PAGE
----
Common Mistakes Investment Advisers Make with Client Agreements

June 13, 2013

Reading time : 4 minutes

Although the Investment Advisers Act of 1940 (“Investment Advisers Act”) does not explicitly require investment advisory contracts to be written, Section 205 of the Investment Advisers Act requires all advisory contracts to include certain provisions and prohibits investment advisory contracts from including other provisions.  Most state securities regulations require written agreements between the investment adviser and each client.  Regardless of whether a written contract is required by the investment adviser’s primary regulator, the use of a written agreement with each client is generally considered best practice and in the best interest of the investment adviser and the investment advisory client.  A properly drafted investment advisory agreement can help limit an investment adviser’s professional liability. During an investment adviser examination, the U.S. Securities and Exchange Commission (“SEC”) or state securities regulator will likely review an investment adviser’s written client contracts and the following are some of the common deficiencies that an investment adviser may encounter:

  • Outdated Advisory Agreements: If an investment adviser’s business model changes, the investment adviser must ensure that any clients affected by the change enter into new advisory agreements or an addendum to the advisory agreement. Regulatory changes may also require an investment adviser to update or change the terms of the advisory agreements in place. Additionally, changes made on an investment adviser’s Form ADV may result in the need for an investment adviser to revise its investment advisory agreements. Investment advisers should periodically review advisory client agreements, especially if updates are made to the investment adviser’s other regulatory documents, to ensure that advisory agreements are current, accurate, compliant with regulatory requirements, and consistent with the investment adviser’s practices and fee structures disclosed in other advisory documents.  Investment advisers should maintain copies of all advisory agreements currently used and agreements previously used in order to comply with the investment adviser’s books and records requirements.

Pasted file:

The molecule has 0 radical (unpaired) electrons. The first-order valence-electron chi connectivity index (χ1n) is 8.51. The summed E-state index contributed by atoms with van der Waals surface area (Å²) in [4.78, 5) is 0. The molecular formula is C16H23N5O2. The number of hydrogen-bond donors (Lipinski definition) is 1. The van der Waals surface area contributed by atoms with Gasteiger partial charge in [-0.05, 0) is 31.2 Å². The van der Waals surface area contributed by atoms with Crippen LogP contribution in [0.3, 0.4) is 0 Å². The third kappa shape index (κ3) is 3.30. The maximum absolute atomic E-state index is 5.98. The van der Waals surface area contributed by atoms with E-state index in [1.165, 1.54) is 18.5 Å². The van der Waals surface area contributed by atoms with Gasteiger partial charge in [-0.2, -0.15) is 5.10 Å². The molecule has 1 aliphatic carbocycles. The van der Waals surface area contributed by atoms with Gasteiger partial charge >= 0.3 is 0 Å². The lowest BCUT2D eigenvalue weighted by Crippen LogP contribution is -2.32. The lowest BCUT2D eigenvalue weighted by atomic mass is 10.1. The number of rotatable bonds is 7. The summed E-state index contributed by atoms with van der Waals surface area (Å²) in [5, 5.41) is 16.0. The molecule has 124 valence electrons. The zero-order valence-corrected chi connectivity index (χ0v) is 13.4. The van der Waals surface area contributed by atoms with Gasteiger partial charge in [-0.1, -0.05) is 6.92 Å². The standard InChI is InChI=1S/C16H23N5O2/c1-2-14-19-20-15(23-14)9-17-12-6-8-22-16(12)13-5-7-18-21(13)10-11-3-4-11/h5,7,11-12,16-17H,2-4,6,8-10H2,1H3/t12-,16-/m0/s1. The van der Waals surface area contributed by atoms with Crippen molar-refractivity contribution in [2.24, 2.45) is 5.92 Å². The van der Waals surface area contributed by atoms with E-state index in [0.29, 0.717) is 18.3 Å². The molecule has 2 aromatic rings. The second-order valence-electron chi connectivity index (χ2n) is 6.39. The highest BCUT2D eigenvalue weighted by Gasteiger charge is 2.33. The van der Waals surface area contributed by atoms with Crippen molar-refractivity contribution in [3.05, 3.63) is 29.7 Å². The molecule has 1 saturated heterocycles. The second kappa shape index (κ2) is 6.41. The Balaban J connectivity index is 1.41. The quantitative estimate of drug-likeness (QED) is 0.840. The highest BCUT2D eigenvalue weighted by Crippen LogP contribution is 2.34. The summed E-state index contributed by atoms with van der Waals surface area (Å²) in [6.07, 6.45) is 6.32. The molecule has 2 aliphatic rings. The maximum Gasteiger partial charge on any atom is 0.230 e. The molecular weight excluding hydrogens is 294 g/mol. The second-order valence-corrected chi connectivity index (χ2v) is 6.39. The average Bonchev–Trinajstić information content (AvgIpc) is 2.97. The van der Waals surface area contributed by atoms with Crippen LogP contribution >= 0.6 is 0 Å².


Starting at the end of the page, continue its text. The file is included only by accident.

In 2011 the North American Securities Administrators Association(“NASAA”) issued the 2011 Coordinated Investment Adviser Exams report identifying common deficiencies among state regulated investment advisers.  The leading unethical business practice deficiencies involved investment advisory client contracts.  The report indicated 371 of 504 unethical business practice deficiencies were related to advisory contracts. The highest percentage of contractual issues included “conflict with ADV” and contracts found to be “not updated.” 40.7% of the contractual deficiencies resulted from lack of updated information. In the report’s best practices for investment advisers, NASAA includes reviewing and updating all contracts.

  • Inconsistent Fee Schedules: Investment advisory agreements should address fee schedules, how fees are charged (e.g., whether fees are charged advance or arrears, how often fees are paid, whether fees are negotiable, whether fees are withdrawn from the clients account or billed directly) and other compensation factors. This information must be consistent with the terms outlined in an investment  adviser’s Form ADV. Investment advisers should carefully review their Form ADV disclosures to ensure there is accuracy and consistency across documents.

    Information posted on the Texas State Securities Board website indicates that one of the most common errors seen in investment adviser applications is inconsistencies between Form ADV Part 1, ADV Part 2, and the investment advisory agreement. The Texas State Securities Board advocates that in efforts to avoid these common deficiencies the investment adviser must compare information disclosed in Form ADV Part 1 and Part 2 for consistency with the information disclosed in the advisory contract. An investment adviser’s fee schedule must match the fee schedule discussed in ADV Part 2 and the compensation method(s) described in the contract must match what was described in Item 5 of ADV Part 2.A and the form(s) of compensation marked in Item 5.E. of Part 1.

  • Failure to properly clarify authorities: The investment advisory agreement should clearly define what level of authority, if any, the investment advisor will have in relation to the client’s assets in any accounts managed or supervised by the investment adviser (e.g., trading authorization, discretionary authority, proxy voting).

It is in the investment adviser’s best interest to have a written agreement in place with each client that clearly defines the terms of the relationship between the investment adviser and the client.  An investment adviser must keep its written agreement(s) current and accurate and ensure that there is consistency between the advisory agreements and the investment adviser’s other advisory documents.  Investment advisers should maintain copies of all written client agreements as part of the investment adviser’s books and records requirements.

RIA Compliance Consultants recently sponsored a webinar, “Key Elements that Should Be Included in an Investment Advisor Contract,” that was presented by our affiliated law firm Bryan Hill Law.  (RIA Compliance Consultants is not a law firm.) If you were unable to attend this webinar but would like to view a recording  click here to purchase.

Posted by Bryan Hill
Labels: Client Contracts, Compliance Training, Webinar